Over the last decade hacking and data breaches have become very common and billions and billions of people around the globe have been affected big time. Humans have lost their credentials and sensitive data and faced invasive surveillance from repressive regimes.
In this digital age, people are constantly in stress over becoming a victim of cyberattacks and get their identities stolen, realizing that there might be a chance that strangers might be lurking on their Netflix account or misusing their data in some way.
In this increasingly computerized world, there are constant inevitable digital threats. But the actual evolution of hacking, with all its scams, criminal black markets, and state-sponsored forces has been characteristically human, not a machine. Well yet!
Clearly the future ahead is not at all what we are expecting, if the digital transformation continues with this speed, we might want to look for some strict laws or policies to protect our data.
To give you some idea of the dark side of this digital era here are some data breaches and digital attacks that helped shape the decade. Take an anxiety-inducing stroll down memory lane—and stay safe out there!
Time – 2013 – 14
Impact – 3 billion user accounts
Details – In September 2016, Yahoo shook the world by announcing that in 2014 it had been the victim of what would be the biggest data breach in history. The company reported that the attackers compromised the real names, email address, date of birth, and contact numbers of nearly 500 million users.
Around the same time, Yahoo disclosed another breach from 2013, by different attackers, that compromised details like names, date of birth, contact details, and passwords of nearly 1 billion users. After revising the estimated number, Yahoo revealed that almost 3 billion user accounts have been affected during the two data breaches.
Yahoo Mail is one of the oldest free email services, and many users have built their digital identities around it. However, this incident has put a dent on the popularity of the company. The time when Yahoo announced about the breach it was in the process of being acquired by Verizon which eventually paid $4.48 billion for Yahoo’s core internet business. The breaches knocked an estimated $350 million off the value of the company.
Time – 2018
Impact – 1.1 billion Indian citizens
Details – Aadhar is the Indian government’s identification database that is used in everything from opening a bank account to buy a sim-card for your phone, something very similar to social security number, and if something so important and confidential violates, it comes to a mess.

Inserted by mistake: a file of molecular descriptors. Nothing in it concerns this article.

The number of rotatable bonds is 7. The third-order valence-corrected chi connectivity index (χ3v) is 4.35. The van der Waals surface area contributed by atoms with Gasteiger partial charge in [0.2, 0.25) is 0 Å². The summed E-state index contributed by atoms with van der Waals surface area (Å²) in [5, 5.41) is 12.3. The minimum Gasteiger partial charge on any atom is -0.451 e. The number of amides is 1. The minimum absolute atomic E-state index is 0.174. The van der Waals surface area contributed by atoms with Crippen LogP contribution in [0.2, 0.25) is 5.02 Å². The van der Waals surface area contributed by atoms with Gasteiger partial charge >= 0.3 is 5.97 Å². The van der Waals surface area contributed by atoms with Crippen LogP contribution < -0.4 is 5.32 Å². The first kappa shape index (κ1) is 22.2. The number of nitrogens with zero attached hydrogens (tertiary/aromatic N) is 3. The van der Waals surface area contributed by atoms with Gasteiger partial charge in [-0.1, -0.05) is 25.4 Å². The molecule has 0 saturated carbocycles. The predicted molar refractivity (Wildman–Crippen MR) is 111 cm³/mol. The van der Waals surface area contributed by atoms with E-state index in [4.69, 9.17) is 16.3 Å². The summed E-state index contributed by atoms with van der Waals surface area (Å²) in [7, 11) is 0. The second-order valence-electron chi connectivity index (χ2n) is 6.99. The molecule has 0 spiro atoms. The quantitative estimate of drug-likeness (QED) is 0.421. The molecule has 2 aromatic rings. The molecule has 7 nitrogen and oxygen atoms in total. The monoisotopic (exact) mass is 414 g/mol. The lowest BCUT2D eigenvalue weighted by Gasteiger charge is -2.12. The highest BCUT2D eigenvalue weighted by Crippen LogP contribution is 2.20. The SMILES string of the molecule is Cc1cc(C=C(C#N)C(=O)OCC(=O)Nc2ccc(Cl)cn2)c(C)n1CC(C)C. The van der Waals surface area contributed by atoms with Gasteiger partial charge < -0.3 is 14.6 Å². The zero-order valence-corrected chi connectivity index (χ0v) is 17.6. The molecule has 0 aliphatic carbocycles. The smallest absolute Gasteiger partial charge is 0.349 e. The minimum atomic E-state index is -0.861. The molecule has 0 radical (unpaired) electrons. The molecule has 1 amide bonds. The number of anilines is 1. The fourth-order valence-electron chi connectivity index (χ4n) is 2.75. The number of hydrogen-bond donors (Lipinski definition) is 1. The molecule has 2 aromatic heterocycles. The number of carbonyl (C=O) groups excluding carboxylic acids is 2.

In 2018, it’s estimated at 1.1 billion Aadhaar numbers as associated data were breached and shared on the black market. The 12-digit unique number is used for many things, and interconnections, though, have led to numerous major exposures of Aadhaar data when third parties, or the Indian government itself, store the information improperly.
As a result, researchers estimate that all 1.1 billion Aadhaar numbers and much of the associated data were breached throughout 2018 alone. There is reportedly a thriving black market for the data.
Time – 2019
Impact – 540 million users
Details – Social media giant, Facebook, has been in the bad books of government from past a year, and that is because of it s2019 breach in which more than 540 million records about Facebook users were publicly exposed on Amazon’s cloud computing service, according to a cybersecurity research firm.
According to the media reports, third-party Facebook app developers posted the records in plain sight, causing yet another major data breach for the world’s biggest social network.
Adult Friend Finder
Time – 2016
Impact – 2 million accounts
Details – The FriendFinder network, a California based company, which included casual hookup and adult content websites like Adult Friend Finder, Penthouse.com, Cams.com, iCams.com, and Stripshow.com, was breached in mid-October 2016. According to some media reports the stolen data spanned for 20 years on sox databases and included names, email addresses, and passwords.
This breach was particularly sensitive for account holders because of the services the site offered. The alleged leak caused panic among users who created accounts on the website, which primarily are adult-themed dating/fling websites. The breach also affected over 15 million “deleted” accounts that had not been purged from the database.
Time – 2013
Impact – 153 million user records
Details – In October 2013, a security blogger Brian Krebs of Adobe reported about the data breach in which nearly 3 million encrypted customer credit card records, plus login data for an undetermined number of user accounts.
Later that revelation, Adobe reported that the number of affected users was more than 150 million, and weeks of research showed that the hack had also exposed customer names, IDs, passwords, and debit and credit card information.
In 2015, in agreement Adobe paid $1.1 million in legal fees and an undisclosed amount to users to settle claims of violating the Customer Records Act and unfair business practices. In November 2016, the amount paid to customers was reported at $1 million.